Mystery Dolls From The 1800s
The Special Appeal of Mysterious Antique Dolls from the 19th Century
Many antique doll collectors like to know everything about an antique doll before they make a purchase for their collection. This is understandable--antique dolls generally cost hundreds or thousands of dollars each. So, the most popular dolls with collectors are dolls made by Bru, Jumeau, Kestners and similar makers--dolls that are marked, and which have had volumes of books written about their rich histories.
Of course, there are many antique dolls about which little is known. These dolls have histories just as rich as their Jumeau and Kestner cousins, but their history hasn't been as well documented. I like to call these dolls "mystery" antique dolls. I have several very old (prior to 1850) mystery dolls in my collection which I know very little about. Nevertheless, these mystery dolls are some of my favorites, partly for their antiquity, and partly because they simply survived more than 150 years--very few dolls have.
English Wax Over Papier Mache Doll 1840-1850
This doll has a wax over papier mache head, with a cloth body. The doll bears a tag buried in her skirts that looks like it was made by a museum--the tag says "English Papier Mache Character Doll, c. 1840-1850." The doll was obtained at an uncatalogued doll auction, and the auction house knew little about her, but they agreed with the estimate of the age of the doll.
The costume of this doll is very old--the material in the hat and shawl is melting (I have repaired the hat, and I also cleaned the shawl and hat which were quite dirty. The rest of the costume is also delicate and I have left it alone. Experts have disagreed as to how much of this doll is original and how much is added--all of it could be original and seems appropriate to the period, but some of the items may have been added later, such as the little medicine bag, the necklace or the glasses. Unfortunately, there are so few examples of this type of doll that it makes it very hard to determine how much of the costume actually is original.
The medicine bag seems to indicate that the doll was meant to represent a child's nanny. The maker of this doll is unknown. The doll is approximately 14" inches tall. I do not know what the book value of this doll would be--I paid slightly over $200 for it. The doll won a 4th place ribbon at a National UFDC convention, and, in any event, is lovely and interesting. It would be fascinating to know more about the maker of the doll, or if the doll was made for child's play or another purpose.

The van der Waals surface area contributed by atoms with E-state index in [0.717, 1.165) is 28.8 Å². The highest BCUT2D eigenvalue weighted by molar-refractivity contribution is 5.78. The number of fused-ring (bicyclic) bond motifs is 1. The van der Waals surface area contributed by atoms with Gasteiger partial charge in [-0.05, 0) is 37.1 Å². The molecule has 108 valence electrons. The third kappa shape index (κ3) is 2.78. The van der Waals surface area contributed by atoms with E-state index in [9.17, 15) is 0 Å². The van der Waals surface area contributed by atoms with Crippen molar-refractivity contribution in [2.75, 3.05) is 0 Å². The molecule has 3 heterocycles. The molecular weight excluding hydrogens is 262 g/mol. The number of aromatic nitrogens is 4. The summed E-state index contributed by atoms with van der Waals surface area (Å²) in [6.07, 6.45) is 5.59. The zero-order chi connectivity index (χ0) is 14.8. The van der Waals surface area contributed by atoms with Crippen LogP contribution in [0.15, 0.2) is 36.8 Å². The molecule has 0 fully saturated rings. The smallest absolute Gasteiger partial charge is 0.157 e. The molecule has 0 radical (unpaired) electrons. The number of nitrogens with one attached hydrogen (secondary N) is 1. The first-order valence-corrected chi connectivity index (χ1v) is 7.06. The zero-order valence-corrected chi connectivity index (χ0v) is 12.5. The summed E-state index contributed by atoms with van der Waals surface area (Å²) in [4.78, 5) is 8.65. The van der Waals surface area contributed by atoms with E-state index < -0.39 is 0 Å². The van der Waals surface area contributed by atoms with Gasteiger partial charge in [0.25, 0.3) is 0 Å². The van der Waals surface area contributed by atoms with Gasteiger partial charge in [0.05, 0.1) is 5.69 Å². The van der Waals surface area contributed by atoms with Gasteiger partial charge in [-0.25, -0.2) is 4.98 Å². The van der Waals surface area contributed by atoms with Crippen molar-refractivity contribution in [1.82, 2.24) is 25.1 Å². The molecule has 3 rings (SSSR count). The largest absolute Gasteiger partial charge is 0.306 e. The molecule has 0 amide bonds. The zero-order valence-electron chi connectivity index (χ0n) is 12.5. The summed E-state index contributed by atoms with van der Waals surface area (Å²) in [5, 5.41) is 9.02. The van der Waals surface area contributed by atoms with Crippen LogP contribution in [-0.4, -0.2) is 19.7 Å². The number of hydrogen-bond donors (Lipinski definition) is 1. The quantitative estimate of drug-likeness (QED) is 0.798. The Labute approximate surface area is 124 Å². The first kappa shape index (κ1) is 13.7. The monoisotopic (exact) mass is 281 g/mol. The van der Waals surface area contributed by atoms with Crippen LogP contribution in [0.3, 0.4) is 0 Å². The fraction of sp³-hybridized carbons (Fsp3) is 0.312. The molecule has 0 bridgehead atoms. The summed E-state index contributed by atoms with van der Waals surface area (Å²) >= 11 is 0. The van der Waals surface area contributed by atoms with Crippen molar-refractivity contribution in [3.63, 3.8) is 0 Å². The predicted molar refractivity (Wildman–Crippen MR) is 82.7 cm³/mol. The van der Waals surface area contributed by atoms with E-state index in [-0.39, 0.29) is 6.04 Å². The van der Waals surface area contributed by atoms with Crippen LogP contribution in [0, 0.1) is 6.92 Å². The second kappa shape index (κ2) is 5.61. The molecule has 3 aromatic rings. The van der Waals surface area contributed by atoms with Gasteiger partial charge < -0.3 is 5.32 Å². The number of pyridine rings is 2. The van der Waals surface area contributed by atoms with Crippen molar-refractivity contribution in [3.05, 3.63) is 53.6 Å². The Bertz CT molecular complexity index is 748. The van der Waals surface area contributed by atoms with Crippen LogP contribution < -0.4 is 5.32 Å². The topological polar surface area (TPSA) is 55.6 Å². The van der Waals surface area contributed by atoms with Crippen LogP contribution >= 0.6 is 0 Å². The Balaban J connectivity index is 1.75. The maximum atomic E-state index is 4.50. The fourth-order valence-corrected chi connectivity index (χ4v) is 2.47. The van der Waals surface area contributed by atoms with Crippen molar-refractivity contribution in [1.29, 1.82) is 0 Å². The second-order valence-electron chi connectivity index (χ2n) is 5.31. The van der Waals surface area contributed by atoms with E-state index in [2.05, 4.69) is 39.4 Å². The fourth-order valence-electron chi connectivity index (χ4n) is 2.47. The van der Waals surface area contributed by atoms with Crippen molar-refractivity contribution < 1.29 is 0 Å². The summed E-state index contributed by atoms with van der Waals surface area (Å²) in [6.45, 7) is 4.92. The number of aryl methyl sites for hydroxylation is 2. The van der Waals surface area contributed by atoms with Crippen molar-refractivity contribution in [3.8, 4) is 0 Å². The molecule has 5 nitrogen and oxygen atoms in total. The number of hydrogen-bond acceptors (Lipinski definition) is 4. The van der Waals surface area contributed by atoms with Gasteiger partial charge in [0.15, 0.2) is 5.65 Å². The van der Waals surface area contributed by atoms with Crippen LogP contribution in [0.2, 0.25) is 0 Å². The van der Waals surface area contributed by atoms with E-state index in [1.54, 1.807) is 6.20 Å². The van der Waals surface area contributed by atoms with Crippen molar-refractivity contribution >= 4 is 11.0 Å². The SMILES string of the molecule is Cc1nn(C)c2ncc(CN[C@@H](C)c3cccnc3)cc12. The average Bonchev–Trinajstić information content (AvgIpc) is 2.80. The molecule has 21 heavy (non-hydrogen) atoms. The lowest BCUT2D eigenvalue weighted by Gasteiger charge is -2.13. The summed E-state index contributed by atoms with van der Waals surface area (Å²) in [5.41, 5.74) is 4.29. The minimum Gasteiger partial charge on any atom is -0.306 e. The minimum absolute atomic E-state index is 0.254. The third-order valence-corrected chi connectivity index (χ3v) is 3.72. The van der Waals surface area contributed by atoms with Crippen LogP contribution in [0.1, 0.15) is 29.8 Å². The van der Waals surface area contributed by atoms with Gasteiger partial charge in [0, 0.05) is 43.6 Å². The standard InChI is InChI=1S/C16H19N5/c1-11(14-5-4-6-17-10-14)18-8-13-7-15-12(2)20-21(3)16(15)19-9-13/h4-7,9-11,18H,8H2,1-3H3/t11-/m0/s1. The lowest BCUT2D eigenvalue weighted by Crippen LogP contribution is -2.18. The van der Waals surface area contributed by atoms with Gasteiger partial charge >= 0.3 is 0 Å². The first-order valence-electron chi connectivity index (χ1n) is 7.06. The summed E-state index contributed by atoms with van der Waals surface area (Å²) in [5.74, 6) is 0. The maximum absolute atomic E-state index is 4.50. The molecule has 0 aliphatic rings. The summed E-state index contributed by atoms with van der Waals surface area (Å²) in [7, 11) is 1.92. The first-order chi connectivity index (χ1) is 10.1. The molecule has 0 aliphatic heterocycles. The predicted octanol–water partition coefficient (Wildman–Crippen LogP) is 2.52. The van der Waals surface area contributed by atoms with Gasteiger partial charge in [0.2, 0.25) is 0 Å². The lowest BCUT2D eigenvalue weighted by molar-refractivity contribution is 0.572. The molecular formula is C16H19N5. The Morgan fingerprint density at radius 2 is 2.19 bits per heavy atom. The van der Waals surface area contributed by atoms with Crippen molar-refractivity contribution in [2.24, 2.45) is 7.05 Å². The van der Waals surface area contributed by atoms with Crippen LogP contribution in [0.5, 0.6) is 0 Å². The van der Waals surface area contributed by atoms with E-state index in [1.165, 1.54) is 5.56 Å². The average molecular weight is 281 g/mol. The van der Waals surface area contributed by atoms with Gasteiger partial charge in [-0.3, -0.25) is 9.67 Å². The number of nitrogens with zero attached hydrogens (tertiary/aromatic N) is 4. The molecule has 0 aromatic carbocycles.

Early 19th Century Set of Wax Dolls
These dolls are very intriguing for a variety of reasons. First, these dolls are very delicate--small in stature (from 5" to 8") they are made with a very fragile armature that is muslin wrapped, with the lower limbs made of carved wood. The heads are poured wax with sculpted hair and painted facial features. It is amazing that these dolls survived at all, much less in their original (if fragile!) elaborate clothing and as a set.
I obtained these dolls at an auction, and the auction house estimated that they were made in the early part of the 19th century. The maker of these dolls is certainly unknown. Although I have no way to prove it, I think that these dolls were part of a crèche of some sort, or religious dolls of some sort. They seem too fragile to have been play dolls, and the costuming seems appropriate for crèche figures--the three larger dolls are costumed in elaborate metallic trims and tapestry fabrics, which would be appropriate for the Three Wise Men. The smallest doll is dressed much more simply, in a manner that would indicate a Shepard. If anyone has similar dolls, I would be very interested in hearing from them and hearing any information that they have about the dolls.
Early English Wooden Dolls c. 1800
In some ways, the two early English wooden dolls in the picture at right are not as much of a mystery as the Wax over Papier Mache and the Wax doll set discussed above. The style of these dolls is very familiar to most antique doll collectors as early English woodens, made about 1800.
The dolls have black enamel eyes, and have their original, but worn finish. No restoration attempts have been made on the wood finish. The male doll has replaced leg limbs, and the female doll has replaced arms. The outfits have been replaced, but they were replaced quite some time ago--the back of the silk dress is completely melting.
The mystery of these dolls is found in their 200 year history. We, of course, do not know their maker. We don't know who the original owner was,or how many owners have had these dolls in the last two centuries. When were the limbs replaced? When were the dolls redressed, and by whom? The outfits are very appropriate for the dolls--were they based on the dolls original clothing?
I actually like the worn finish on the dolls--they are showing their age, and it would be out of place to see a 200 year old doll with a re-done finish, looking like new.
The lady doll of this set also won a 4th place ribbon at a National UFDC Convention. The doll was shown there without her "mate."
I have many dolls by well-known antiqiue doll makers in my doll studio, but out of all the antique dolls that I have, these two garner the most comments. People are fascinated by them--they have a very commanding presence!
What do you think of mysterious
antique dolls, and do you have any favorite mystery dolls in your
collection? Discuss in the Dolls Forum!
©Denise Van Patten 2000
All Rights Reserved.